Mel Evans  /  AP
Home appliances damaged by Hurricane Katrina sit in front of homes in New Orleans on Tuesday. Residents are placing damaged items along the streets for pickup.
updated 10/18/2005 5:41:04 PM ET 2005-10-18T21:41:04

Louisiana Gov. Kathleen Blanco pledged Tuesday to have auditors auditing auditors to ensure “transparent and wide open” accountability for billions of dollars in federal aid to rebuild her hurricane-devastated state.

Testifying to two House Transportation Committee panels via teleconference from Baton Rouge, Blanco said she intends to hire a national accounting firm to audit all federal recovery spending in Louisiana, and then hire another such firm to verify the first. She said she also has directed the state recovery authority she created this week to set up an audit committee to oversee all federal spending.

“I expect to account for every single penny of federal money that is received by the state of Louisiana,” she said.

Blanco was responding to concerns raised by some in Congress about sending billions of dollars in federal aid to a state with a history of political corruption. Sen. Larry Craig, R-Idaho, for example, told a home state newspaper last week that fraud was part of the culture of Louisiana.

“The financial affairs of Louisiana will be transparent and wide open as it pertains to this period of recovery, more so than it ever has been before,” Blanco said.

Congress already has provided $62 billion in emergency relief for Louisiana, Mississippi and Alabama, after Katrina roared through in August, followed by Rita in September. Louisiana lawmakers have proposed another $250 billion in federal outlays to help the state recover.

The Bush administration agreed Tuesday to let the Army Corps of Engineers rebuild the New Orleans levees to their pre-Katrina condition without requiring state and local governments to share the costs. The decision does not cover any enhancement of the levees.

Billions needed to improve levees
Corps officials have estimated it will cost $1.6 billion to rebuild the levees to their pre-Katrina condition and $5 billion more to enhance them to protect against a Category 5 hurricane. Louisiana officials are pushing for the enhancement, which Congress has not yet authorized.

Blanco was joined by New Orleans Mayor Ray Nagin and Lt. Gov. Mitch Landrieu in pledging that federal money will be spent wisely and in complaining that Louisiana is being treated differently than other states that have experienced natural or manmade disasters.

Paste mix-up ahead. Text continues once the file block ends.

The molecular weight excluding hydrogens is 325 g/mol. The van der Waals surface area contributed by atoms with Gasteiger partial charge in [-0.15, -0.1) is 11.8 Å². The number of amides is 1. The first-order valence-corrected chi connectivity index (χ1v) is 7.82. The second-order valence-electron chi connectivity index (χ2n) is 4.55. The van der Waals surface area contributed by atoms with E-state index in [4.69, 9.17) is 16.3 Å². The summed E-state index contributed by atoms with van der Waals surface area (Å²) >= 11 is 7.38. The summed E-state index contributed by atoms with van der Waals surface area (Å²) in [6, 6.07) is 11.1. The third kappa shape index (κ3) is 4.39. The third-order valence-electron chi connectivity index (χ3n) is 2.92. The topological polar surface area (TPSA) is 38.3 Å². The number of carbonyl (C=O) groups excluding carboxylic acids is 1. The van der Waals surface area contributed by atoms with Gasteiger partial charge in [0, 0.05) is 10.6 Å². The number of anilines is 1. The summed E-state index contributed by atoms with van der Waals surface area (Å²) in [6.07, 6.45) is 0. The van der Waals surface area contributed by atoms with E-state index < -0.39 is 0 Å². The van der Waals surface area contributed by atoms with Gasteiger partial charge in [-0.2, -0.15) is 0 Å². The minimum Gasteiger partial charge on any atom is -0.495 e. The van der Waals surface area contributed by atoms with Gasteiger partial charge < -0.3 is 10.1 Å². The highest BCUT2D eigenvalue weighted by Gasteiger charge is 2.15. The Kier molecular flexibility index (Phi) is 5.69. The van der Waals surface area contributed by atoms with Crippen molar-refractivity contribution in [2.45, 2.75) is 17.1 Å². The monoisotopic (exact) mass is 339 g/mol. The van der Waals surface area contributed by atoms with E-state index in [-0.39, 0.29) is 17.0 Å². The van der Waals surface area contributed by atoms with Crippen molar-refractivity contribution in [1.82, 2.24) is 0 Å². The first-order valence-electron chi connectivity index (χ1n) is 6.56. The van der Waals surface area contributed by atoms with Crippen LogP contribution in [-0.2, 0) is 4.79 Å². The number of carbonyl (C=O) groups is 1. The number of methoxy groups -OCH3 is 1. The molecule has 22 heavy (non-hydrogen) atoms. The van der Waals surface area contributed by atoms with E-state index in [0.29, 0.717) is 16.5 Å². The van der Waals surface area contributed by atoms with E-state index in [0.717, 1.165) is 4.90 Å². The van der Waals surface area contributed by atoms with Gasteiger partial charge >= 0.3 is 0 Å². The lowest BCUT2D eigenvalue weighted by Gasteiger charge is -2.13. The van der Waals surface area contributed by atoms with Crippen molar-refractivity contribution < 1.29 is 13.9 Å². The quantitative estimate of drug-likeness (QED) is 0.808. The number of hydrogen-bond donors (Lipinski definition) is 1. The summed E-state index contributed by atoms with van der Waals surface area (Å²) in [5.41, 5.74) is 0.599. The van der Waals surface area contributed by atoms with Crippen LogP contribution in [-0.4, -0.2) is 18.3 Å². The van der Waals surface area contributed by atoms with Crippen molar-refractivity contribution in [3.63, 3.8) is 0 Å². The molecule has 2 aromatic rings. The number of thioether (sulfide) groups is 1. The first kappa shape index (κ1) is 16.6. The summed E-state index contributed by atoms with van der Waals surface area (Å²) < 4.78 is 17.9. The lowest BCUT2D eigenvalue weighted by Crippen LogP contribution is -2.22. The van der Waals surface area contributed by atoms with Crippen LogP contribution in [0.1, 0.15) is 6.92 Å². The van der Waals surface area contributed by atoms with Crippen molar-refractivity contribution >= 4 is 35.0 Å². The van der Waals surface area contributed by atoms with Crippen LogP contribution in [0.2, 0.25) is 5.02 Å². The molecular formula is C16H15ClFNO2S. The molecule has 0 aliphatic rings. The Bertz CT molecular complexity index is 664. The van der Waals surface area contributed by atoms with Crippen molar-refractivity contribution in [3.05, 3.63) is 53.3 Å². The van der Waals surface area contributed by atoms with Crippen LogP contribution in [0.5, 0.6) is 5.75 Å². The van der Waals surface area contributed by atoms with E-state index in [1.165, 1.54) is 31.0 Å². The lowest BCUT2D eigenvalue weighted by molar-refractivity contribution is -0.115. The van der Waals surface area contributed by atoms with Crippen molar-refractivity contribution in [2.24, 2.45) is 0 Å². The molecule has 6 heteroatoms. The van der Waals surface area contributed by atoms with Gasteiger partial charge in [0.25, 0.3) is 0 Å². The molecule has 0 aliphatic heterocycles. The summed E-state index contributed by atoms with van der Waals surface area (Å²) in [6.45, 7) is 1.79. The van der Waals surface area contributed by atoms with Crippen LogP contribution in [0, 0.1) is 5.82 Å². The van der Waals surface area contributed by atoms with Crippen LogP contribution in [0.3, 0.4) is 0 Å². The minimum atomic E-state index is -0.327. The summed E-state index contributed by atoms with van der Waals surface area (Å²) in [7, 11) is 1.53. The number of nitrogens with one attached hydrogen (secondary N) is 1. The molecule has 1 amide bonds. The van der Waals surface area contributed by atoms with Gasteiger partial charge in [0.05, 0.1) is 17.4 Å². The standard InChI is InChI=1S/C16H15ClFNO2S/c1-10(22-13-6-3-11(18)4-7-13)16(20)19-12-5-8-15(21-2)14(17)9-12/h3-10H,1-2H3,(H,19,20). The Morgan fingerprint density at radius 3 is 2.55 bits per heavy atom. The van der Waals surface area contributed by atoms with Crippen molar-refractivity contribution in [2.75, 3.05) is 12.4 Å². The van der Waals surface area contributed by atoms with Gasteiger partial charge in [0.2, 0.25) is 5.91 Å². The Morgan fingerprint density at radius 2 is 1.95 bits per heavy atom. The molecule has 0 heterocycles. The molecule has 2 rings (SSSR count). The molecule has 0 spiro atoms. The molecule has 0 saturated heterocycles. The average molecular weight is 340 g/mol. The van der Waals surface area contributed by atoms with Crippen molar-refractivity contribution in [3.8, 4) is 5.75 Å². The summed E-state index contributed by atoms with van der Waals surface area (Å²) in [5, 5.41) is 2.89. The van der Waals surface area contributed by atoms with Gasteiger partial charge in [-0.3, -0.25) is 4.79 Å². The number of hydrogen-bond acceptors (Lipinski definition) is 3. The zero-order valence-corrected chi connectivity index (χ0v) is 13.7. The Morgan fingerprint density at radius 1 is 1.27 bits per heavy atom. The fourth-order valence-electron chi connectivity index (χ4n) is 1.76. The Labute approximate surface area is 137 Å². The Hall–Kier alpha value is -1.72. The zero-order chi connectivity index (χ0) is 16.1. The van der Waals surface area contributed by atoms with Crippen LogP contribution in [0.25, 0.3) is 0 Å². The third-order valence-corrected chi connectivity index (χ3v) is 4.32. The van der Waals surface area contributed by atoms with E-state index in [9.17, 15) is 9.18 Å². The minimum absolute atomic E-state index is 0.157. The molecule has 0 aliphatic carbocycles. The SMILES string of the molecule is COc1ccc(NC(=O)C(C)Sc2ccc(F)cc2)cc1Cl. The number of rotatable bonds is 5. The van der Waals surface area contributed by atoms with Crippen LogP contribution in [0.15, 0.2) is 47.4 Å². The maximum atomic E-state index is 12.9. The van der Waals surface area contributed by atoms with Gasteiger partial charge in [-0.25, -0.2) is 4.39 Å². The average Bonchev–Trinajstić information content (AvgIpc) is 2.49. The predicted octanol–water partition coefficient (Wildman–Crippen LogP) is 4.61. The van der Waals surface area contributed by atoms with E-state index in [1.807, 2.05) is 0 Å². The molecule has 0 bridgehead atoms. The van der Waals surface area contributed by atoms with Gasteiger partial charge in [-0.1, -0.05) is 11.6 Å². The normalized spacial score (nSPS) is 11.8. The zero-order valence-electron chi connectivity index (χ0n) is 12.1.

“Louisiana does not have a corner on the market in terms of public corruption,” said Landrieu, citing seven governors who have been indicted in the past decade. He also noted that the Justice Department’s public integrity section has prosecuted hundreds of cases in states nationwide.

“Just as no member of Congress would like to have themselves painted by the actions of a few, nor do the people of Louisiana.” Landrieu said.

Rep. Richard Baker, R-La., told the panel that accountability is a primary goal of his proposal for a presidentially appointed Louisiana recovery corporation to oversee the redevelopment. He said the agency would be financed by U.S. debt obligations, rather than congressional appropriations, and could be partially repaid.

Communities to control redevelopment
Once New Orleans’ levees and public utilities have been rebuilt and its environment restored, Baker said the agency would acquire damaged residential and commercial property, restore it to economic viability and package it for resale and development.

He said the redevelopment would be controlled by local communities and would include both mixed use and subsidized housing. Homeowners could either take a cash settlement for their damaged property or reserve their right to rebuild in the same area after cleanup is completed.

“There is great concern ... that bulldozers will run, people’s property will be taken, and they will be dispossessed from their communities and unable to return,” Baker said. “This proposal will not do that.”

The Association of Community Organizations for Reform Now said Tuesday it has signed up 1,600 Katrina evacuees in cities across the country for the ACORN Katrina Survivors Association. The group, which hopes to have more than 100,000 members within a year, plans to lobby state and federal leaders for the right to return to their neighborhoods and for a rebuilding effort that emphasizes helping displaced poor and minority residents of New Orleans.

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